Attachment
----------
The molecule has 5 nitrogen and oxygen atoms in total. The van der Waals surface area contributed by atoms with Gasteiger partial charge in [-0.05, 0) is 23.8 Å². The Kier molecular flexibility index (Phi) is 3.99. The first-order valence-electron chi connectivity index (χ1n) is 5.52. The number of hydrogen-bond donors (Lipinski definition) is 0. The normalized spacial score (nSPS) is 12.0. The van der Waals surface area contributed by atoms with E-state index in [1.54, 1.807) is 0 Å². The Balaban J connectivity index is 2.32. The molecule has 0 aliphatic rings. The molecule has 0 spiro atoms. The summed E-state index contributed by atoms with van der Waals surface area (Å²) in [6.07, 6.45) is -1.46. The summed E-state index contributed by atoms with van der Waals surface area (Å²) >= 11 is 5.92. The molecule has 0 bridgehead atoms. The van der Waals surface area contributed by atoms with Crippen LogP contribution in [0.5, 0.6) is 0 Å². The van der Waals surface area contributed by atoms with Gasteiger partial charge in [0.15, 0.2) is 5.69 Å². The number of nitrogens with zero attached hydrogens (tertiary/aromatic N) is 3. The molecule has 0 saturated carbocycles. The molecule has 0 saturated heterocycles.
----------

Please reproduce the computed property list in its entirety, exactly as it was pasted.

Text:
The molecule has 5 nitrogen and oxygen atoms in total. The van der Waals surface area contributed by atoms with Gasteiger partial charge in [-0.05, 0) is 23.8 Å². The Kier molecular flexibility index (Phi) is 3.99. The first-order valence-electron chi connectivity index (χ1n) is 5.52. The number of hydrogen-bond donors (Lipinski definition) is 0. The normalized spacial score (nSPS) is 12.0. The van der Waals surface area contributed by atoms with E-state index in [1.54, 1.807) is 0 Å². The Balaban J connectivity index is 2.32. The molecule has 0 aliphatic rings. The molecule has 0 spiro atoms. The summed E-state index contributed by atoms with van der Waals surface area (Å²) in [6.07, 6.45) is -1.46. The summed E-state index contributed by atoms with van der Waals surface area (Å²) >= 11 is 5.92. The molecule has 0 bridgehead atoms. The van der Waals surface area contributed by atoms with Crippen LogP contribution in [0.5, 0.6) is 0 Å². The van der Waals surface area contributed by atoms with Gasteiger partial charge in [0.15, 0.2) is 5.69 Å². The number of nitrogens with zero attached hydrogens (tertiary/aromatic N) is 3. The molecule has 0 saturated carbocycles. The molecule has 0 saturated heterocycles.